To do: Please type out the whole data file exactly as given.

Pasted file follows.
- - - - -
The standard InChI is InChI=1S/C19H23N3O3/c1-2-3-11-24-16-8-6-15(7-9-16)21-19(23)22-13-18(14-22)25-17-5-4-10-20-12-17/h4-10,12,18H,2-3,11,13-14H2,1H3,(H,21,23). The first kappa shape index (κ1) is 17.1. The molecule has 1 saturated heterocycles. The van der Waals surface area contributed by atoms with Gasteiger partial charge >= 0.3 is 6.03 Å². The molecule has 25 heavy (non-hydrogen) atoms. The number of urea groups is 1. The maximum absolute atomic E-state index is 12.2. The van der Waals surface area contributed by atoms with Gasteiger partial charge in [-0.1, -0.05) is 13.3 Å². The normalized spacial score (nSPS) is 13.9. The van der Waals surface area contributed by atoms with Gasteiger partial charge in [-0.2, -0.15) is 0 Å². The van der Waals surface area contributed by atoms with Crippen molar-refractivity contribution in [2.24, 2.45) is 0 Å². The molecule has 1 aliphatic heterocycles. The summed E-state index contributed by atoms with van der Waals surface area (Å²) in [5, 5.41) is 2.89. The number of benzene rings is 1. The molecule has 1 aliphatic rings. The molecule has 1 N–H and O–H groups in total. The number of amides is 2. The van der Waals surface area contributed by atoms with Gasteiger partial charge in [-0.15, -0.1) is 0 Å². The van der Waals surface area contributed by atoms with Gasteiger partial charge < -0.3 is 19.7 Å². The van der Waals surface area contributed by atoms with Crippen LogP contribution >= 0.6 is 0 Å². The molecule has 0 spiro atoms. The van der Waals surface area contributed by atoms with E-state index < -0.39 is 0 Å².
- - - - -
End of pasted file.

The standard InChI is InChI=1S/C19H23N3O3/c1-2-3-11-24-16-8-6-15(7-9-16)21-19(23)22-13-18(14-22)25-17-5-4-10-20-12-17/h4-10,12,18H,2-3,11,13-14H2,1H3,(H,21,23). The first kappa shape index (κ1) is 17.1. The molecule has 1 saturated heterocycles. The van der Waals surface area contributed by atoms with Gasteiger partial charge >= 0.3 is 6.03 Å². The molecule has 25 heavy (non-hydrogen) atoms. The number of urea groups is 1. The maximum absolute atomic E-state index is 12.2. The van der Waals surface area contributed by atoms with Gasteiger partial charge in [-0.1, -0.05) is 13.3 Å². The normalized spacial score (nSPS) is 13.9. The van der Waals surface area contributed by atoms with Gasteiger partial charge in [-0.2, -0.15) is 0 Å². The van der Waals surface area contributed by atoms with Crippen molar-refractivity contribution in [2.24, 2.45) is 0 Å². The molecule has 1 aliphatic heterocycles. The summed E-state index contributed by atoms with van der Waals surface area (Å²) in [5, 5.41) is 2.89. The number of benzene rings is 1. The molecule has 1 aliphatic rings. The molecule has 1 N–H and O–H groups in total. The number of amides is 2. The van der Waals surface area contributed by atoms with Gasteiger partial charge in [-0.15, -0.1) is 0 Å². The van der Waals surface area contributed by atoms with Gasteiger partial charge < -0.3 is 19.7 Å². The van der Waals surface area contributed by atoms with Crippen LogP contribution >= 0.6 is 0 Å². The molecule has 0 spiro atoms. The van der Waals surface area contributed by atoms with E-state index < -0.39 is 0 Å².